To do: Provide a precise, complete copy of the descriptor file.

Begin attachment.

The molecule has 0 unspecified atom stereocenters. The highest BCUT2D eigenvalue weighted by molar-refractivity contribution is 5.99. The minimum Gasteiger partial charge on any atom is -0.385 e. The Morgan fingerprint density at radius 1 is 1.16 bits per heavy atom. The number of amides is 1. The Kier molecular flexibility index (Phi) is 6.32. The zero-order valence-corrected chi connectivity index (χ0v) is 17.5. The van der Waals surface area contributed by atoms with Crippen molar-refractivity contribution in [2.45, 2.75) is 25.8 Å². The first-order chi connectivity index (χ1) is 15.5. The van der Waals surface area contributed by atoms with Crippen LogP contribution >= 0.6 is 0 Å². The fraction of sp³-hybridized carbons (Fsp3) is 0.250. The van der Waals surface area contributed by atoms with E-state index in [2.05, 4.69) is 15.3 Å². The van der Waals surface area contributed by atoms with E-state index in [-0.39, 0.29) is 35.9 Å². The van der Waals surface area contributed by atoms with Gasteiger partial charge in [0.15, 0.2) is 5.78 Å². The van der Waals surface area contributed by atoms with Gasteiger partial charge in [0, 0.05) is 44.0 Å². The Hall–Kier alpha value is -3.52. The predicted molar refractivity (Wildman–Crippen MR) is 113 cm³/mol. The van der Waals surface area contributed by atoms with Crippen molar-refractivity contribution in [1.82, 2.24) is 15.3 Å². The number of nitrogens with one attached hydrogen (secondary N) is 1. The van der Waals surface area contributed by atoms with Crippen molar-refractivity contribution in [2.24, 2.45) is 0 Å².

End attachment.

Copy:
The molecule has 0 unspecified atom stereocenters. The highest BCUT2D eigenvalue weighted by molar-refractivity contribution is 5.99. The minimum Gasteiger partial charge on any atom is -0.385 e. The Morgan fingerprint density at radius 1 is 1.16 bits per heavy atom. The number of amides is 1. The Kier molecular flexibility index (Phi) is 6.32. The zero-order valence-corrected chi connectivity index (χ0v) is 17.5. The van der Waals surface area contributed by atoms with Crippen molar-refractivity contribution in [2.45, 2.75) is 25.8 Å². The first-order chi connectivity index (χ1) is 15.5. The van der Waals surface area contributed by atoms with Crippen LogP contribution >= 0.6 is 0 Å². The fraction of sp³-hybridized carbons (Fsp3) is 0.250. The van der Waals surface area contributed by atoms with E-state index in [2.05, 4.69) is 15.3 Å². The van der Waals surface area contributed by atoms with E-state index in [-0.39, 0.29) is 35.9 Å². The van der Waals surface area contributed by atoms with Gasteiger partial charge in [0.15, 0.2) is 5.78 Å². The van der Waals surface area contributed by atoms with Gasteiger partial charge in [0, 0.05) is 44.0 Å². The Hall–Kier alpha value is -3.52. The predicted molar refractivity (Wildman–Crippen MR) is 113 cm³/mol. The van der Waals surface area contributed by atoms with Crippen molar-refractivity contribution in [1.82, 2.24) is 15.3 Å². The number of nitrogens with one attached hydrogen (secondary N) is 1. The van der Waals surface area contributed by atoms with Crippen molar-refractivity contribution in [2.24, 2.45) is 0 Å².